Hardcover Design Guide

Hardcover Design Guidelines

Download Hardcover Design Guide PDF

Hardcover dimensions—8.5"x11"


Total size in Inches Total size in Pixels Total size in Centimeters
A spine 19.25″ x 12.25″ 5575px x 3675px 48.9cm x 31.12cm
B spine 19.4″ x 12.25″ 5820px x 3675px 49.28cm x 31.12cm
C spine 19.65″ x 12.25″ 5895px x 3675px 49.91cm x 31.12cm
D spine 19.9″ x 12.25″ 5970px x 3675px 50.55cm x 31.12cm
E spine 20.15″ x 12.25″ 6045px x 3675px 51.18cm x 31.12cm

Hardcover page count


# of Pages # of Sheets Width in Inches Width in mm
A spine 10—120 pages 5—60 sheets 0.25″ 6.4mm
B spine 120—220 pages 60—110 sheets 0.5″ 12.7mm
C spine 220—360 pages 110—180 sheets 0.75″ 19.7mm
D spine 360—470 pages 180—235 sheets 1″ 25.4mm
E spine 470—610 pages 235—305 sheets 1.25″ 31.8mm

DO

  • Use 300 DPI or High Resolution images
  • Edit and save in CMYK
  • Use Vector graphics
  • Convert all text into Graphic Form/Outlines
    • Illustrator & Indesign: Type>Create Outlines

DON'T

  • Use graphics taken from websites
  • Add print or crop marks
  • Save as multi-page PDF
  • Flatten layers before saving – it’ll reduce your print quality

Bleed Area

Extend all colors and graphics to the full edge of the bleed area – it will make sure you don’t end up with white edges on your book cover when it is wrapped.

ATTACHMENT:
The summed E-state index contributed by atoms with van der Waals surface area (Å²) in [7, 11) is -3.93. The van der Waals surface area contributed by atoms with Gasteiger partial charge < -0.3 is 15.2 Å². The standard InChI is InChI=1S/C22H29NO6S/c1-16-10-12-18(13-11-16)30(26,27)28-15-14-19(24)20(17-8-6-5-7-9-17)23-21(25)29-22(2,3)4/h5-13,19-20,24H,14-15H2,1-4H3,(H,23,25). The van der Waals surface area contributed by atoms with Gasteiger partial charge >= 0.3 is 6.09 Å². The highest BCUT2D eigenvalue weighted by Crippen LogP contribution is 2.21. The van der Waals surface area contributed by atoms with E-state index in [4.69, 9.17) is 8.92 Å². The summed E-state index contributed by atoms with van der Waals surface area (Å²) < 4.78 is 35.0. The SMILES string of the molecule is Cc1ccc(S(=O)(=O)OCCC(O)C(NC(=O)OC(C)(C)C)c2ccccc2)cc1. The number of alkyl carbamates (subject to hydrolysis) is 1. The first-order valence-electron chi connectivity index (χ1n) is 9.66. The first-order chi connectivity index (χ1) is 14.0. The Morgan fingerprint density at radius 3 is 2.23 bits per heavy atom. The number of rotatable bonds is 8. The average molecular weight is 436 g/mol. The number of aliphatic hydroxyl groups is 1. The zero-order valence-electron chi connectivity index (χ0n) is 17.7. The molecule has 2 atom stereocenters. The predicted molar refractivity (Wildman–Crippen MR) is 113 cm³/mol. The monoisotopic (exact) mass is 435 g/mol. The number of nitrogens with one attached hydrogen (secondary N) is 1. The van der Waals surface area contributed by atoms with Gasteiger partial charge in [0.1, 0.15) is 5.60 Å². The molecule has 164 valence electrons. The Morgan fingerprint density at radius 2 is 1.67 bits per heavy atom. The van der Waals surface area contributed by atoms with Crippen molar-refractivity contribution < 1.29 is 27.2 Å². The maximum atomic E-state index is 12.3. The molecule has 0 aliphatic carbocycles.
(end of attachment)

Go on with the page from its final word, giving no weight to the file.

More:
Cover Edge

This is the edge of the hardcover, where we aim to wrap the design. Your background still needs to run to the edges of the bleed area.

Safe Area

Keep all the key elements of your design, including text, logos, and iconography within the this area to insure it is not wrapped around the edge of your hardcover.

Flex Area

This is the edge of the hardcover, where we aim to wrap the design. Your background still needs to run to the edges of the bleed area.

What file types do you recommend?


To help make your job easier, Powis accepts a wide range of file formats. These are: PDF, TIFF, PNG, JPEG.

For the best results, we recommend:
  • PDF: This file format protects your graphics and enables us to get the best results whether your design includes, text, graphics and/or photography
  • TIFF: This file format is known for its extremely high quality, and is primarily used in photography and desktop publishing. If you are working in Photoshop, you can Save-As into TIFF while maintaining your file’s layers.

Why 300 DPI?


Files such as JPEG, PNG, TIFF etc., are made up of a thousands of tiny ‘dots’ or ‘pixels’. These pixels are all the same size, but can be different colors. The amount of pixels or dots in an image is called ‘resolution’. When there are lots of pixels and an image looks smooth or photographic, that’s ‘high resolution’. When there are less pixels an image often looks blocky and bad.

For this reason, we ask for 300 DPI or ‘High Resolution’ graphics – these have a large number of pixels available and will look smooth & precise when printed.

This is a unique website which will require a more modern browser to work!

Please upgrade today!